What is advocacy? There are infinite definitions and a million ways to practice it, from Instagram stories to sit-ins. You don’t have to be physically getting out in the streets to be considered an advocate. There may be areas of your daily life where you are already acting as an advocate — can you think of any? While social media posts and hashtags are easy ways to show support against hatred and bigotry, there are other more substantive ways we can be advocates for marginalized communities. Amplifying voices within those communities, calling out bias and bigotry when we see it, and providing direct material support are all forms of advocacy. By speaking up and speaking out, we can take what we’ve learned about being allies and leverage the power of our voices to try and bring meaningful change in our communities.  

To learn more about issues and causes affecting the AAPI community and how you can help, here are several organizations, individuals, and entities that we recommend checking out:

Sharing stories from our team

In an organization-wide lunch and learn, we participated in a session on the power of storytelling. A couple of our colleagues put these learnings into practice. There are multiple ways a person can tell their story and weave in their own personal experiences. These are the stories that inspire others and challenge the popular narrative. We want to thank Vera and Shirley for allowing us to share their stories with you as examples of the power of storytelling.

Psychedelic Rock, by Vera Tran

If I could time-travel it would be to 1960-1970s Cambodia before the communist occupation of the Khmer Rouge because of the music scene. During this time Cambodia was going through a period of creative growth after claiming its independence from France. My parents talk about that time as being lively with a hint of rebellion — pretty much the essence of youth culture — and the music during this time was a reflection of that. This era’s music was everywhere growing up. It was all we listened to at home and all that was played at parties and weddings. My parents never splurged on anything except for Khmer karaoke laserdiscs, so I knew it had to be a big deal. The music is a vibe. It was influenced by the sounds from the states, France, even Latin America. Mix that with Cambodia’s traditional folksy sound and boom you get psychedelic rock. I loved it even though I didn’t know half of what they were singing about. I just enjoyed dancing to it and humming along to the melody.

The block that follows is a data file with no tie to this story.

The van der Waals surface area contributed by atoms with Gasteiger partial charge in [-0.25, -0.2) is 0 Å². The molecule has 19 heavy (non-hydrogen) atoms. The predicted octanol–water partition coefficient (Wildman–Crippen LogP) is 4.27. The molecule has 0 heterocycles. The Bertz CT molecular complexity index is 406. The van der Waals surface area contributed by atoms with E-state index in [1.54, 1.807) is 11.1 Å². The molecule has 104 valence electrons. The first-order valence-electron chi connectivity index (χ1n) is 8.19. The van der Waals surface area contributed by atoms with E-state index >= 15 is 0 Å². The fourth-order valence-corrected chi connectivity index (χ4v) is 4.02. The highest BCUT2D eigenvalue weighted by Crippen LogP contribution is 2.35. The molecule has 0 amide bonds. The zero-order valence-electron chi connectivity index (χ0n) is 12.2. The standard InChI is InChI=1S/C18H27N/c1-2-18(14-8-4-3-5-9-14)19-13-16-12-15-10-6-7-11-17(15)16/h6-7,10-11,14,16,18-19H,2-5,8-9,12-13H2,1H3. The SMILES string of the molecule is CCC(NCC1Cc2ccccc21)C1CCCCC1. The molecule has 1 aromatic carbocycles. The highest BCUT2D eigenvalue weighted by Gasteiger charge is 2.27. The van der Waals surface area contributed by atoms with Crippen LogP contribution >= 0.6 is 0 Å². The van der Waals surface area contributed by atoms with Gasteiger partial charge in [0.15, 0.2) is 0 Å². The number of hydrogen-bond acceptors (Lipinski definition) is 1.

As I grew older I started listening more to the radio jamming out to American pop music and overtime Cambodian music faded into the background and became something that I got to openly enjoy at weddings among family. I would never tell my friends at school about this. In fact, I was also afraid to admit to my cousins that I loved Cambodian music and they probably felt the same way about it as me, embarrassed. The constant, sometimes high pitched vibrato vocals wasn’t really a sound you hear in popular music. It wasn’t until college when the band Dengue Fever whose sound is inspired by Cambodian rock of the 60s and 70s that I finally felt that the music was worth sharing. It was cool to see the band members compelled enough to start a band because they loved the music. 

The music is nostalgic to me, but also holds a deeper meaning. Pol Pot destroyed any sense of independence and identity through music, culture, and religion during his reign and along the way killed over a million Cambodians with the highest estimates at 3 million. My parents were lucky to have escaped, come to America and start again. As much as the music is about change, it’s also about loss and the struggles my parents endured. It serves as a way to honor the sacrifices my parents have made but also as a connection to part of my heritage. Who I am is multifaceted and multicultural, I’m American, Vietnamese, Cambodian, and a Pacific Northwesterner. I may not be fully immersed in my parents’ motherland cultures but it’s things such as Cambodian music that keep me tied to my background. It’s part of my identity and it’s beautiful.

Listen to one of my favorite tracks from Dengue Fever, Tiger Phone Card:

Learn more about Cambodia’s “golden age of music” and its fall:

Shuffle Dance, by Shirley He

One form of dance that has been rising in popularity in the Chinese community is the Melbourne shuffle, or simply “shuffle dance” (曳步舞). It originated in the Melbourne rave scene in the 1980s, and has been growing in popularity in many of China’s urban spaces, ranging from parks to plazas all over. One way to visualize the dance is to think of it as a “square dance” that involves a fast heel-and-toe movement combined with a matching arm action. A popular exercise for losing weight, fending off high blood pressure, and helping with loneliness amongst the elderly community, the shuffle dance is a versatile dancing style that can be adapted to a variety of music. There are shuffle dance competitions, and some restaurants even encourage employees to learn the dance to attract more customers. Here is a viral video showing a primary school headmaster leading over 700 students in the dance.

My mom recently joined a shuffle dance team with a few of her friends, as a safe way to see everyone during the pandemic and also get some exercise. She started off with no dancing experience, but with a weekly group dance practice and her own dedication, she’s been able to move fluidly and nail down all types of dance variations to different songs. The dance teacher records each session, and with every video my mom sends me, I can see the improvement in her form and see how much fun she’s having. Ever since we immigrated to the US when I was three years old, my mom has sacrificed every hour of her day to take care of me and my siblings, juggling several jobs at once and still making sure we had fully cooked meals even when she could not be home. For this reason, I’m so happy that my mom is finally able to take some time for herself and has found a hobby that she loves. Being part of a dance group is another way in which my mom feels connected to our Chinese heritage and like she’s in a community away from home. I’m so proud of my mom and her newfound dancing skills.